Known as the Geminid meteor shower, the celestial event occurs only once a year, and its peak easily makes it one of the most impressive showers on the calendar. "With August's Perseids obscured by bright moonlight, the Geminids will be the best shower this year," Dr. Bill Cooke in NASA's Meteoroid Environment Office said in a news release. The Geminids are reportedly spawned by pieces of debris from the asteroid 3200 Phaethon.
Akayed Ullah, 27, was accused of detonating a pipe bomb strapped to his body in an underground passageway between Times Square — the city’s busiest subway station — and the bustling Port Authority Bus Terminal. Also, a search of his Brooklyn apartment turned up a passport in his name, scrawled with the words “O AMERICA, DIE IN YOUR RAGE,” authorities said. The bomb was assembled in the past week using fragments of a metal pipe, a battery and a Christmas tree light bulb, along with metal screws as shrapnel, authorities said.
SpaceX has delayed its latest grocery run for the International Space Station by at least another few days. The company now aims to launch its first recycled rocket for NASA on Friday. The unmanned Falcon rocket originally flew in June. The Dragon capsule made a space station shipment in 2015. This will be the first launch in more than a year from this Florida pad, the scene of a rocket explosion in 2016. Late Tuesday, SpaceX pushed back the launch for the second day in a row, saying it needs to rid the second-stage fuel system of unwanted particles. Liftoff had been scheduled for Tuesday, then Wednesday. If the Falcon isn't flying by Friday, SpaceX will have to wait until late December at NASA's
Defects were found in equipment for a third-generation nuclear reactor under construction in southern China with the problematic parts being replaced, the state-owned China General Nuclear Power Group (CGN) said Wednesday. The issue concerned equipment used in one of two new European Pressurised Reactors (EPR), large units designed to offer improved power and safety. With EPRs in Finland and France facing setbacks, the Chinese Taishan 1 and 2 are on track to become the first working reactors of their kind in the world.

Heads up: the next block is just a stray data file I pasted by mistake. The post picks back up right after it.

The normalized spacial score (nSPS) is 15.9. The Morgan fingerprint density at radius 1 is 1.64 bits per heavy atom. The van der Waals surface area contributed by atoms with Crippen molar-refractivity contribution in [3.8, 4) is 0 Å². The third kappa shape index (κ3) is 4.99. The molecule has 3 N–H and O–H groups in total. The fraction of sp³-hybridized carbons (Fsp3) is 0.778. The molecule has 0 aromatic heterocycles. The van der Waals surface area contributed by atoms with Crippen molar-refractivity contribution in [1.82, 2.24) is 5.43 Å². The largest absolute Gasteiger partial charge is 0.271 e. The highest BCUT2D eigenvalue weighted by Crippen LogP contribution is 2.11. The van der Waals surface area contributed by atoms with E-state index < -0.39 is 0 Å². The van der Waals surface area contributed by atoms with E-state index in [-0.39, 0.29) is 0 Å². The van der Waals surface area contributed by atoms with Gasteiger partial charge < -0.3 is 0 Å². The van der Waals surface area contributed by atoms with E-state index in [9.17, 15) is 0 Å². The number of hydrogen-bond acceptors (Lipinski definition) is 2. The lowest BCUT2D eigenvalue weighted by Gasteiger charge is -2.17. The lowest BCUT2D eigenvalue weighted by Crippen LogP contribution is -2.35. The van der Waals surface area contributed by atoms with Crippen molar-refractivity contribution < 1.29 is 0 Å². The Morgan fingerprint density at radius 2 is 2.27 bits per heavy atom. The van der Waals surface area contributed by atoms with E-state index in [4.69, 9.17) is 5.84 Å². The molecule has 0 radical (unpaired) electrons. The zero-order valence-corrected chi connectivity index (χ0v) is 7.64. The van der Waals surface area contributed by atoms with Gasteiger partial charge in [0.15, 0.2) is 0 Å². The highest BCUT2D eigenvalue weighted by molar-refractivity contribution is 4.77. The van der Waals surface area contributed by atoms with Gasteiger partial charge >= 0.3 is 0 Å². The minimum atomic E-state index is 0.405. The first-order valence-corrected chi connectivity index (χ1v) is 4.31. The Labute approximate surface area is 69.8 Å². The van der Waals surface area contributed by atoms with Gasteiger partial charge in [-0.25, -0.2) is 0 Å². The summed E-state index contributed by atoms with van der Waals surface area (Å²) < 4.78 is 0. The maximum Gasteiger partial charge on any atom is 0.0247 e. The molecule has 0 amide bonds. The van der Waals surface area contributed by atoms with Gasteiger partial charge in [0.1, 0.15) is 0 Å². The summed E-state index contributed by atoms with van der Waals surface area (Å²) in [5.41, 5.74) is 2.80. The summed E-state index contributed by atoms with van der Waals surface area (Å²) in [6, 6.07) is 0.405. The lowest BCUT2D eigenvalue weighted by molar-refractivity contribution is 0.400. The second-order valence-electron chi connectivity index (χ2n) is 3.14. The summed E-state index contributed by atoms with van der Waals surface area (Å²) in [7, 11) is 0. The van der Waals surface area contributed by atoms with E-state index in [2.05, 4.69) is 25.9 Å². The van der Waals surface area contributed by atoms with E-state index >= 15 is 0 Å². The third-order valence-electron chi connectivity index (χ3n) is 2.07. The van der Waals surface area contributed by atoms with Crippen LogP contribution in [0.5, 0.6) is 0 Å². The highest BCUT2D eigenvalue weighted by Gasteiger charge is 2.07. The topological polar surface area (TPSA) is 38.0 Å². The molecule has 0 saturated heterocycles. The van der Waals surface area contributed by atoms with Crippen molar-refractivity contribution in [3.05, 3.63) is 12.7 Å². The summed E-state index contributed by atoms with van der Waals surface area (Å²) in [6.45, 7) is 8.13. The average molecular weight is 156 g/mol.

Fossils from New Zealand have revealed a giant penguin that was as big as a grown man, roughly the size of the captain of the Pittsburgh Penguins. The creature was slightly shorter in length and about 20 pounds (9 kilograms) heavier than the official stats for hockey star Sidney Crosby. It measured nearly 5 feet, 10 inches (1.77 meters) long when swimming and weighed in at 223 pounds (101 kilograms). If the penguin and the Penguin faced off on the ice, however, things would look different. When standing, the ancient bird was maybe only 5-foot-3 (1.6 meters). The newly found bird is about 7 inches (18 centimeters) longer than any other ancient penguin that has left a substantial portion of a skeleton,
NASA's Juno spacecraft is getting to the roots of Jupiter's famous Great Red Spot. New research, collected during the mission's first pass over the iconic storm, reveals that it extends far beneath the planet's surface. The spacecraft also discovered two newly identified radiation zones. "One of the most basic questions about Jupiter's Great Red Spot is, how deep are the roots?" Juno principal investigator Scott Bolton, of the Southwest Research Institute in San Antonio, said in a statement. Bolton and his team presented Juno's results at the American Geophysical Union meeting in New Orleans yesterday (Dec. 11). "Juno data indicate that the solar system's most famous storm is almost one-and-a-half